The effect of genetics, diet, and social environment on adult male size in a sexually dimorphic spider

Abstract

The role of developmental plasticity in the evolution and maintenance of sexual size dimorphism (SSD) has recently received more attention. We experimentally investigated the effects of genetics (pedigree), social cues, and food availability on developmental time and adult male size in Nephilingis cruentata, an extremely female-biased sexually size dimorphic spider with notable male size variation. In a split-brood design, we exposed spiderlings of known pedigrees to either a high or low feeding regime. We tested the males’ ability to match the sub-adult growth and time of maturation to the perceived female availability and male competition by exposing them to silk cues of either males or females during the subadult stage. We recorded male size at maturation and total developmental time, the duration of the sub-adult stage, and the growth during the sub-adult stage. Poorly fed males had a longer development and matured at extremely small sizes compared to well-fed males. The social cues did not influence the duration of the sub-adult stage nor the male size at maturation. However, males exposed to male cues grew more and were heavier at reaching maturity than those exposed to female cues, which implies that sub-adult males respond to perceived male–male competition by investing more in growth. Furthermore, variation in male size has been explained by low additive genetic variability but high maternal effects. Our results highlight the role of maternal effects and/or common environment in shaping male body size. Future studies with a scope for maternal effects on SSD are warranted.

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Acknowledgements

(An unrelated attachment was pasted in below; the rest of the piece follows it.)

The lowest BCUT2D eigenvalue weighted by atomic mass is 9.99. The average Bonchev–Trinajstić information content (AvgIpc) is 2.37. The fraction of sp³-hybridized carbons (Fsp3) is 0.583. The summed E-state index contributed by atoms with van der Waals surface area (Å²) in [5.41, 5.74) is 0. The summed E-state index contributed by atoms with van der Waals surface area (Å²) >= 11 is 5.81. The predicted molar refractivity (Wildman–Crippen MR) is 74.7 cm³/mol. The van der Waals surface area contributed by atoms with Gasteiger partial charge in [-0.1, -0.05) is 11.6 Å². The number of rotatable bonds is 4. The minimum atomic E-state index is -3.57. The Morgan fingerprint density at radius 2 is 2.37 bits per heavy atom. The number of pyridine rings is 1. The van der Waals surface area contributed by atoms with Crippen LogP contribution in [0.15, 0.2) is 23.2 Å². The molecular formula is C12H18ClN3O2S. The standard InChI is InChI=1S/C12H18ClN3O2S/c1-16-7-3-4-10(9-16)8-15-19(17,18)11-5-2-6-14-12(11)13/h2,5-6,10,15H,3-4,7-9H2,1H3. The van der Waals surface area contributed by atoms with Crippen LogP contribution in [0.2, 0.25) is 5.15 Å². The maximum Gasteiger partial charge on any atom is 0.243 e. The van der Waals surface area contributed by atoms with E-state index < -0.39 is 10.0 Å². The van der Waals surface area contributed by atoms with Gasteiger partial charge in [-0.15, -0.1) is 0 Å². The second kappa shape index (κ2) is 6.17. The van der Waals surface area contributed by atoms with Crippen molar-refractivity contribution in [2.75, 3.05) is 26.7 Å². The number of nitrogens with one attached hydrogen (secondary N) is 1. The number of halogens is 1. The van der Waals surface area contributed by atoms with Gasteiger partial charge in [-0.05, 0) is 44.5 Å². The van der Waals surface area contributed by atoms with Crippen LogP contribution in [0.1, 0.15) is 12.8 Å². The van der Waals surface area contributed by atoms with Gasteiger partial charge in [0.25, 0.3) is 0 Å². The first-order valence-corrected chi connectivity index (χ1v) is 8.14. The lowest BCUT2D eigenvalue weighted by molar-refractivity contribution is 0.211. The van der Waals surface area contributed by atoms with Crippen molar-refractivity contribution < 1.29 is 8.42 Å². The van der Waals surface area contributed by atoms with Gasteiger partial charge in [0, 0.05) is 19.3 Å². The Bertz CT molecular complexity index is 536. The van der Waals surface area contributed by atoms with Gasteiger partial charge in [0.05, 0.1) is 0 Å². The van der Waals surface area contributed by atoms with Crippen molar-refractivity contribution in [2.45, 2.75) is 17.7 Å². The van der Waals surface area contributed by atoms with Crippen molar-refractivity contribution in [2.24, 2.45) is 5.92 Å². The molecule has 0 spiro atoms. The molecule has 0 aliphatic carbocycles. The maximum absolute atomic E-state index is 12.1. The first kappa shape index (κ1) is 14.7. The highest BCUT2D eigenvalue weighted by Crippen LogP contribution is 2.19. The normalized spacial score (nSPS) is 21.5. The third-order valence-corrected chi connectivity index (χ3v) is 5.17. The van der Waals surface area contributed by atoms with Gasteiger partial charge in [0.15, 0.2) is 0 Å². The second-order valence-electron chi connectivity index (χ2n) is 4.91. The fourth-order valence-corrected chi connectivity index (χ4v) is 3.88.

We are indebted to the members of the EZ lab who helped to collect, and often tended to the spiders: Matjaž Gregorič, Rok Golobinek, Klemen Čandek, and Tjaša Lokovšek, and we thank Charles Haddad for facilitating the field work. Thanks to Maxime Dahirel for his assistance with the animal model. Special thanks to the editors and two anonymous reviewers for their comments that significantly improved this manuscript.

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Correspondence to Shakira G. Quiñones-Lebrón.

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Fieldwork was in agreement with iSimangaliso Wetland Park and Ezemvelo KZN Wildlife, permit num. OP 552/2015. This work was funded by the Slovenian Research Agency, Grants J1-6729, J1-9163, P1-0255, P1-0236, P1-10236. The authors declare no conflict of interests.

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Quiñones-Lebrón, S.G., Kuntner, M. & Kralj-Fišer, S. The effect of genetics, diet, and social environment on adult male size in a sexually dimorphic spider. Evol Ecol (2021). https://doi.org/10.1007/s10682-020-10097-3

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Keywords

  • Developmental plasticity
  • Sexual size dimorphism
  • Sexual selection
  • Nephilingis cruentata
  • Spider
  • Phenotypic variation